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AGS travel grant students share their experience

As part of our charitable remit, the AGS sometimes have subsidised places available on our plant tours. These are available to students or those new to a career in horticulture, providing them with the opportunity to study alpine plants in the wild. Two of our grant recipients share their experience.

Touring the Peloponnese

There were two subsidised places on our autumn 2018 tour of the Peloponnese. These places were given to Lucie Willan and Joshua Tranter who were both eager to learn more about Mediterranean autumn bulbs. They are both at the beginning of their gardening careers and joining our tour strengthened their passion for plants, allowing them to see plants in their native habitat and learn from other knowledgeable AGS members.

Lucie and Josh sat down with tour leader Răzvan Chişu to share how the experience has helped them. Their answers demonstrate the growing importance of social media in reaching new members and opening up opportunities for young gardeners.

Tell us about your background in horticulture and interest in plants?

Lucie: I have always loved plants and gardening but it took me a while to realise that it was what I wanted to do professionally. I studied Art History at Cambridge and then spent ten years working in the art world, most recently as an art specialist at Christie’s. I finally plucked up the courage to change career three years ago and have not looked back. I started my horticultural career at Bramdean House, Hampshire and whilst there studied for my RHS Level 2 diploma at Capel Manor Regents Park. I then went on to work at Sissinghurst as their 2-year HBGB trainee, whilst studying for my RHS Level 3 diploma at Capel Manor Enfield. Most recently I have been at Hidcote doing a fixed-term research project on Lawrence Johnston’s Pillar garden.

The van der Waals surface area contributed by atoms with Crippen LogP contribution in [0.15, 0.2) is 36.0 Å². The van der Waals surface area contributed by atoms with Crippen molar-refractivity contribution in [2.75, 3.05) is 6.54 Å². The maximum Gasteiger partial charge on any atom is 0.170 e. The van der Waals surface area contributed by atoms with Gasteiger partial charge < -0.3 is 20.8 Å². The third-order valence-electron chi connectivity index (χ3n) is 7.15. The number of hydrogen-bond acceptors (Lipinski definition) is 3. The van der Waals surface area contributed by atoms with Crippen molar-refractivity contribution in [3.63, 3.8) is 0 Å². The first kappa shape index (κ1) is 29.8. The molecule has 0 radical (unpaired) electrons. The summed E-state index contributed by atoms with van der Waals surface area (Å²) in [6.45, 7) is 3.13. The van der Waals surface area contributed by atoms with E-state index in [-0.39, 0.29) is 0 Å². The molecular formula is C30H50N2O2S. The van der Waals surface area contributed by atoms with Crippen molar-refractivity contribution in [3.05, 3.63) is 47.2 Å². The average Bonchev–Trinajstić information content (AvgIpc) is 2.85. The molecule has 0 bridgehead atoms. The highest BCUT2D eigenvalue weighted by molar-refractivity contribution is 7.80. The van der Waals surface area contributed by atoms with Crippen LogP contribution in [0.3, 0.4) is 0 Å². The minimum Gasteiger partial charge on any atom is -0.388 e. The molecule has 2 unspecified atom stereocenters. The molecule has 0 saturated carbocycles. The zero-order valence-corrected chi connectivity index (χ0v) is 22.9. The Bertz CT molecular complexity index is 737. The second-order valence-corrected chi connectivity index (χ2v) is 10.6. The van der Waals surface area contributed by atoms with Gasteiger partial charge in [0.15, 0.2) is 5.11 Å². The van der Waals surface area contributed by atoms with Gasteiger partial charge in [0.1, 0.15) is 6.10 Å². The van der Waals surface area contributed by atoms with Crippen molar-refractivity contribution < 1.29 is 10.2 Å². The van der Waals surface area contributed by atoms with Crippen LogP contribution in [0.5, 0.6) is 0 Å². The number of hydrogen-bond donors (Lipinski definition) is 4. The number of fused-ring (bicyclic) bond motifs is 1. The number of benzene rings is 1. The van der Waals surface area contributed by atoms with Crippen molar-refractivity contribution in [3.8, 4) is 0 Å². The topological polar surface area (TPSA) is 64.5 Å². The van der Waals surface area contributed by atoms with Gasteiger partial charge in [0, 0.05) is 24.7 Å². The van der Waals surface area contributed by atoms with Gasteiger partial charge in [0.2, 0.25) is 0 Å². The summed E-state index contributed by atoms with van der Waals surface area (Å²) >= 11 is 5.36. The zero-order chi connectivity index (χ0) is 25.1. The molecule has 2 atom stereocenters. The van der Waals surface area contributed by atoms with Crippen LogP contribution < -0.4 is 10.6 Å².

Josh: I have trained for two years at the Birmingham Botanical Gardens (BBG). In my first year I worked towards my Level 2 Diploma in Horticulture with Birmingham Metropolitan College on-site in the gardens.

I spent last year working at BBG as a gardening apprentice. My time was divided between the glasshouses, the nursery and the outdoor section. I have worked in the alpine house, the rock garden, repotting Cyclamen, taking cuttings and sowing seeds.

Currently I work for John Massey in his private garden at Ashwood Nurseries.

What alpines do you grow at home?

Lucie: I grow lots of auriculas, cyclamen, saxifrages and irises.

Josh: At home I don’t grow many alpines due to lack of space, but the ones I grow thrive in the troughs I made. I have a selection of cyclamen and I grow many from seed.

How did you find out about the trip and the travel awards?

Lucie: In summer, the AGS Instagram account advertised the subsidised place on the trip and seeing that made me wonder what it would be like if I were to visit Greece. I didn’t think I would stand a chance but a friend encouraged me to apply and now I am very happy I followed her advice! It was a very easy, straightforward process.